Modernizing Authentication — What It Takes to Transform Secure Access
The threat landscape has changed radically since 2007, when the previous version of Symantec's endpoint security software was released, SEP 11. Back then it and most competing products relied heavily on frequently updated databases of virus signatures to spot malware when it arrived on a computer. With a total of just about 250,000 viruses to watch out for, this approach was practical and effective.
But in the last few years the rate of malware creation has increased dramatically: About 55,000 new ones appearing every day according to Symantec. Many of these are created using malware authoring kits which can generate thousands of variants of a single instance of malware -- each with a different signature.https://o1.qnsr.com/log/p.gif?;n=203;c=204634421;s=15939;x=7936;f=201702151714490;u=j;z=TIMESTAMP;a=20304455;e=iThe result is that any given virus may only be distributed to a handful of end user computers, and 75% of malware infects less than 50 machines.
No security software vendor can generate virus signatures at the rate of 55,000 per day, so protection based on creating virus signatures alone is no longer practical.
"Signature-based malware detection has been limping along on life support for years, yet vendors seem unwilling to aggressively invest in more-effective solutions, preferring to "tweak" the existing paradigm ," is how Gartner put it in a recent research note .
In fact, Symantec and other leading security software vendors have already moved on from relying exclusively on virus signatures in their consumer security products with the introduction of cloud-based "reputation" technology, and dynamic or behavioral protection which seeks to detect previously unseen malware by recognizing malicious behavior. But business security software is updated far less frequently than consumer security software (a new version is typically released every year) and it is only now that the technologies, proven in consumer products, are making their way into the latest generation of business editions.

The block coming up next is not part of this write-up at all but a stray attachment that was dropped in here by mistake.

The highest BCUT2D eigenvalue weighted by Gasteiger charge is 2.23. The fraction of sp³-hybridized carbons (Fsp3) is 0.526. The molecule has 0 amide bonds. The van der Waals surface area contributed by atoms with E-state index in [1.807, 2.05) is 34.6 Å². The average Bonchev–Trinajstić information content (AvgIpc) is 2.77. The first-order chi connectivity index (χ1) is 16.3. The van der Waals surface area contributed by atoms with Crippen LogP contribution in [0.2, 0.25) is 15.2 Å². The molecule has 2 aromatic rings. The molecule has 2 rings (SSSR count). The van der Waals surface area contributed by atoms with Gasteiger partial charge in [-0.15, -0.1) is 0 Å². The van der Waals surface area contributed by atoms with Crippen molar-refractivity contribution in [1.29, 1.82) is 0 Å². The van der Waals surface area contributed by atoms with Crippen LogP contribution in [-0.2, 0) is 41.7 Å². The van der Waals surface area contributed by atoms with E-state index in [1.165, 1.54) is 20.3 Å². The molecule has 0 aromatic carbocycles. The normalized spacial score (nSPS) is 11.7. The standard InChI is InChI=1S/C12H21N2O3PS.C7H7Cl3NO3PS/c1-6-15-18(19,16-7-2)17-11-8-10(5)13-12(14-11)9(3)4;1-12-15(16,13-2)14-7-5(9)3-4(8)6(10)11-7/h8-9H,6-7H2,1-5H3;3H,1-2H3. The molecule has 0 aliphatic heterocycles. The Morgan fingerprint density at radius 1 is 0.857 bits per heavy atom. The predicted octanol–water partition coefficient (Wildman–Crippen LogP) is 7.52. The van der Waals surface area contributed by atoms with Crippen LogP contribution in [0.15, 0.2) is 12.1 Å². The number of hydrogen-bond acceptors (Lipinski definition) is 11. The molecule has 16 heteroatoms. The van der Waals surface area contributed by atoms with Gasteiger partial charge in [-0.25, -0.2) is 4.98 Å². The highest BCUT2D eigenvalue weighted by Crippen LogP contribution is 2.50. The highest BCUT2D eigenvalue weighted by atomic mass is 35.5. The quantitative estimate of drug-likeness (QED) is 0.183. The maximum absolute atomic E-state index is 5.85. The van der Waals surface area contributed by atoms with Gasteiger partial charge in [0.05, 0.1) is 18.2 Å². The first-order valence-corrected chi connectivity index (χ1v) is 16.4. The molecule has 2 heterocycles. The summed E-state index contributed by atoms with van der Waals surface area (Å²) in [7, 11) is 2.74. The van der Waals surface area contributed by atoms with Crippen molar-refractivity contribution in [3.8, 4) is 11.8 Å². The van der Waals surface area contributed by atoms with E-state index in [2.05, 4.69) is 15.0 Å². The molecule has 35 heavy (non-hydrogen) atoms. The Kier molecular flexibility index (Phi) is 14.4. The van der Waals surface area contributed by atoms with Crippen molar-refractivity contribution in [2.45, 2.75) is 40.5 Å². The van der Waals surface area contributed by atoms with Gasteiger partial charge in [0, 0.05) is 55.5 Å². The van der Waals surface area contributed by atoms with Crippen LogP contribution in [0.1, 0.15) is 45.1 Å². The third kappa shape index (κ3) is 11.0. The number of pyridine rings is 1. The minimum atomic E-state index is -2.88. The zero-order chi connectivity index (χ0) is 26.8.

SEP 12.1 includes cloud-based reputation technology in a feature the company calls Insight. Insight collects data from about 175 million endpoints -- mainly other Symantec customers -- and gives individual files a reputation score based on factors such as age, prevalence, source and behavior.
Malware variants may well be flagged as suspicious precisely because they are new and have not been widely reported by other endpoints, for example, and newly discovered sources of malware can be blocked. The Insight system also allows known "good" files to be white listed and skipped during security scans. This can improve machine-level performance by reducing scan overhead by up to 70%, Symantec claims.
Talking at a security conference earlier this year, Eugene Kaspersky, co-founder of security vendor Kaspersky Lab, said that cloud components like Insight are likely to have a significant impact on security products: "Malware that cloud systems can't detect is much harder to develop. That means the entrance ticket for cybercriminals is much higher, and junior cybercriminals can't get involved."
But cloud based protection is by no means perfect, and hackers are already finding ways to get around it, said Andreas Marx, CEO of Germany-based security testing company AV-Test . "They are definitely getting more tricky. For example, malware writers are trying to tune their malware files so that they are not detected by reputation systems, perhaps by infiltrating it onto well known websites so that it is downloaded from pages with good reputations."
The other significant consumer feature that has now been added to SEP 12.1 is Symantec Online Network for Advanced Response (SONAR), which provides dynamic or behavioral based protection. A version of this technology has been included in Symantec's Norton consumer security products since 2007, and is based on software developed by a company called WholeSecurity, which Symantec acquired.
SONAR spots possible malware by analyzing suspicious behavior such as connecting to a site and downloading files without opening a visible window.
How it rates
Given that all the major security vendors have very similar signature-based anti-malware engines, the big question is whether the inclusion of additional security technologies such as those in Insight and SONAR really make any difference.